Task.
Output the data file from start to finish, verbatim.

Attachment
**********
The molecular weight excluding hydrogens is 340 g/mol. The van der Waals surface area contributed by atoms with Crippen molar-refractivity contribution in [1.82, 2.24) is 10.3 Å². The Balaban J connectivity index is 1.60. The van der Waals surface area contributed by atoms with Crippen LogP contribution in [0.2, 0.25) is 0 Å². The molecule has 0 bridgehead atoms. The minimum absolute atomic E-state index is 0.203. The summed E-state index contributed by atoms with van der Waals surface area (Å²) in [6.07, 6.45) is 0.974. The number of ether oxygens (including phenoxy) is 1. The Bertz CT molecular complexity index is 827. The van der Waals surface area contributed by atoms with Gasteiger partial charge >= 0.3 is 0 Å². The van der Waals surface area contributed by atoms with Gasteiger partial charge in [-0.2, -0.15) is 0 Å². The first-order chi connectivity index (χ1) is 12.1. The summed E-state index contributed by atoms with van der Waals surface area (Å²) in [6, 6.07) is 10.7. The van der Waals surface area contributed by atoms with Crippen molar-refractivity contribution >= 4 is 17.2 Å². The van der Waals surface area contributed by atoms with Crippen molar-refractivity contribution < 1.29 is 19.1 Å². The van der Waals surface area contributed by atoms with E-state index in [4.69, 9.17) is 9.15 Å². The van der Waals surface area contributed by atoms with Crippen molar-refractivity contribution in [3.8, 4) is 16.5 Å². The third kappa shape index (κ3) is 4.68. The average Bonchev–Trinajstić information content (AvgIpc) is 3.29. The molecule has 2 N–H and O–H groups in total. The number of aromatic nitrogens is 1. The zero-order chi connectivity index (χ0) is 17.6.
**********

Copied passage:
The molecular weight excluding hydrogens is 340 g/mol. The van der Waals surface area contributed by atoms with Crippen molar-refractivity contribution in [1.82, 2.24) is 10.3 Å². The Balaban J connectivity index is 1.60. The van der Waals surface area contributed by atoms with Crippen LogP contribution in [0.2, 0.25) is 0 Å². The molecule has 0 bridgehead atoms. The minimum absolute atomic E-state index is 0.203. The summed E-state index contributed by atoms with van der Waals surface area (Å²) in [6.07, 6.45) is 0.974. The number of ether oxygens (including phenoxy) is 1. The Bertz CT molecular complexity index is 827. The van der Waals surface area contributed by atoms with Gasteiger partial charge >= 0.3 is 0 Å². The van der Waals surface area contributed by atoms with Gasteiger partial charge in [-0.2, -0.15) is 0 Å². The first-order chi connectivity index (χ1) is 12.1. The summed E-state index contributed by atoms with van der Waals surface area (Å²) in [6, 6.07) is 10.7. The van der Waals surface area contributed by atoms with Crippen molar-refractivity contribution >= 4 is 17.2 Å². The van der Waals surface area contributed by atoms with Crippen molar-refractivity contribution < 1.29 is 19.1 Å². The van der Waals surface area contributed by atoms with E-state index in [4.69, 9.17) is 9.15 Å². The van der Waals surface area contributed by atoms with Crippen molar-refractivity contribution in [3.8, 4) is 16.5 Å². The third kappa shape index (κ3) is 4.68. The average Bonchev–Trinajstić information content (AvgIpc) is 3.29. The molecule has 2 N–H and O–H groups in total. The number of aromatic nitrogens is 1. The zero-order chi connectivity index (χ0) is 17.6.